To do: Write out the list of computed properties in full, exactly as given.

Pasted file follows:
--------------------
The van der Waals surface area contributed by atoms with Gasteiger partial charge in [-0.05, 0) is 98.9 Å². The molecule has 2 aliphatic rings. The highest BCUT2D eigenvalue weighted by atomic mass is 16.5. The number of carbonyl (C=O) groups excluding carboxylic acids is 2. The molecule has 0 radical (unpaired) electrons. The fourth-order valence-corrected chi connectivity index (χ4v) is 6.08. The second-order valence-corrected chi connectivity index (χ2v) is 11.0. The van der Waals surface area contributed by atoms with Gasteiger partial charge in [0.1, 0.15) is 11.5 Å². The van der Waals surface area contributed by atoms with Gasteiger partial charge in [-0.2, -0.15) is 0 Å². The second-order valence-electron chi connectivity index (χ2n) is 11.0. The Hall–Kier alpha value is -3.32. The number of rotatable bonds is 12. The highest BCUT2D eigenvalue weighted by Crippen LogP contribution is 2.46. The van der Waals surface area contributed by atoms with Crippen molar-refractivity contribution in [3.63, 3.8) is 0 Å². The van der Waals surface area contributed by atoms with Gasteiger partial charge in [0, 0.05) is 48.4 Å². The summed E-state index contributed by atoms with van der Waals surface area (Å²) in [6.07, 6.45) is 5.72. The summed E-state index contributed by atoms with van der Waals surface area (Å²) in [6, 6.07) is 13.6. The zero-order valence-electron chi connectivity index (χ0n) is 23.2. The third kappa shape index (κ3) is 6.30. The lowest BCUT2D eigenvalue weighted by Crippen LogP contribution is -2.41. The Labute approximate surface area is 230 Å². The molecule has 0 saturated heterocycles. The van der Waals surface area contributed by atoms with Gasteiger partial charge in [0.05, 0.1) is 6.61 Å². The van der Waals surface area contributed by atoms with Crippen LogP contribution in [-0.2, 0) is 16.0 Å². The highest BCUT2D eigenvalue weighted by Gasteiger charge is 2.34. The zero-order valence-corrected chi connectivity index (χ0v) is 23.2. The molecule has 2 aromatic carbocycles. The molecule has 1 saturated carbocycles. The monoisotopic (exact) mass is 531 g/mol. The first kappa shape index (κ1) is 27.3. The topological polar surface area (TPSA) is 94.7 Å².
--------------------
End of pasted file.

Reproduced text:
The van der Waals surface area contributed by atoms with Gasteiger partial charge in [-0.05, 0) is 98.9 Å². The molecule has 2 aliphatic rings. The highest BCUT2D eigenvalue weighted by atomic mass is 16.5. The number of carbonyl (C=O) groups excluding carboxylic acids is 2. The molecule has 0 radical (unpaired) electrons. The fourth-order valence-corrected chi connectivity index (χ4v) is 6.08. The second-order valence-corrected chi connectivity index (χ2v) is 11.0. The van der Waals surface area contributed by atoms with Gasteiger partial charge in [0.1, 0.15) is 11.5 Å². The van der Waals surface area contributed by atoms with Gasteiger partial charge in [-0.2, -0.15) is 0 Å². The second-order valence-electron chi connectivity index (χ2n) is 11.0. The Hall–Kier alpha value is -3.32. The number of rotatable bonds is 12. The highest BCUT2D eigenvalue weighted by Crippen LogP contribution is 2.46. The van der Waals surface area contributed by atoms with Crippen molar-refractivity contribution in [3.63, 3.8) is 0 Å². The van der Waals surface area contributed by atoms with Gasteiger partial charge in [0, 0.05) is 48.4 Å². The summed E-state index contributed by atoms with van der Waals surface area (Å²) in [6.07, 6.45) is 5.72. The summed E-state index contributed by atoms with van der Waals surface area (Å²) in [6, 6.07) is 13.6. The zero-order valence-electron chi connectivity index (χ0n) is 23.2. The third kappa shape index (κ3) is 6.30. The lowest BCUT2D eigenvalue weighted by Crippen LogP contribution is -2.41. The Labute approximate surface area is 230 Å². The molecule has 0 saturated heterocycles. The van der Waals surface area contributed by atoms with Gasteiger partial charge in [0.05, 0.1) is 6.61 Å². The van der Waals surface area contributed by atoms with Crippen LogP contribution in [-0.2, 0) is 16.0 Å². The highest BCUT2D eigenvalue weighted by Gasteiger charge is 2.34. The zero-order valence-corrected chi connectivity index (χ0v) is 23.2. The molecule has 2 aromatic carbocycles. The molecule has 1 saturated carbocycles. The monoisotopic (exact) mass is 531 g/mol. The first kappa shape index (κ1) is 27.3. The topological polar surface area (TPSA) is 94.7 Å².